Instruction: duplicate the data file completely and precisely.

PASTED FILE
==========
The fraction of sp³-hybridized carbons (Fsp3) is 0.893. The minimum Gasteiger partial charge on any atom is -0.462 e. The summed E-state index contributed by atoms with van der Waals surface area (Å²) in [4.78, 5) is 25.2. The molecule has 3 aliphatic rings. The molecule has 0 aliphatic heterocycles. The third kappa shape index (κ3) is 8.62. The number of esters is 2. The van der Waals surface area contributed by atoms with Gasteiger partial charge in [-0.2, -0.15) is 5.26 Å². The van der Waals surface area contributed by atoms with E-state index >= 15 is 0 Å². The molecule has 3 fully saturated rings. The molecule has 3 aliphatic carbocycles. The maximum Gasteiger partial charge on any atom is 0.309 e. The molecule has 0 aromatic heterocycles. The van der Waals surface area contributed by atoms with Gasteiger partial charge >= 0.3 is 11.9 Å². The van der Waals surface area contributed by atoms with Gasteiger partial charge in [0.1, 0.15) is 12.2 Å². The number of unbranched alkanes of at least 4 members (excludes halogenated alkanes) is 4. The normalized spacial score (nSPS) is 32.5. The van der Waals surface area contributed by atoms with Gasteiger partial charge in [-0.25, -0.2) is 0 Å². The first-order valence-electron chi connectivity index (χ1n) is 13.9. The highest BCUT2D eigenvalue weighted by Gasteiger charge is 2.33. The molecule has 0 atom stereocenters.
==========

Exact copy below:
The fraction of sp³-hybridized carbons (Fsp3) is 0.893. The minimum Gasteiger partial charge on any atom is -0.462 e. The summed E-state index contributed by atoms with van der Waals surface area (Å²) in [4.78, 5) is 25.2. The molecule has 3 aliphatic rings. The molecule has 0 aliphatic heterocycles. The third kappa shape index (κ3) is 8.62. The number of esters is 2. The van der Waals surface area contributed by atoms with Gasteiger partial charge in [-0.2, -0.15) is 5.26 Å². The van der Waals surface area contributed by atoms with E-state index >= 15 is 0 Å². The molecule has 3 fully saturated rings. The molecule has 3 aliphatic carbocycles. The maximum Gasteiger partial charge on any atom is 0.309 e. The molecule has 0 aromatic heterocycles. The van der Waals surface area contributed by atoms with Gasteiger partial charge >= 0.3 is 11.9 Å². The van der Waals surface area contributed by atoms with Gasteiger partial charge in [0.1, 0.15) is 12.2 Å². The number of unbranched alkanes of at least 4 members (excludes halogenated alkanes) is 4. The normalized spacial score (nSPS) is 32.5. The van der Waals surface area contributed by atoms with Gasteiger partial charge in [-0.25, -0.2) is 0 Å². The first-order valence-electron chi connectivity index (χ1n) is 13.9. The highest BCUT2D eigenvalue weighted by Gasteiger charge is 2.33. The molecule has 0 atom stereocenters.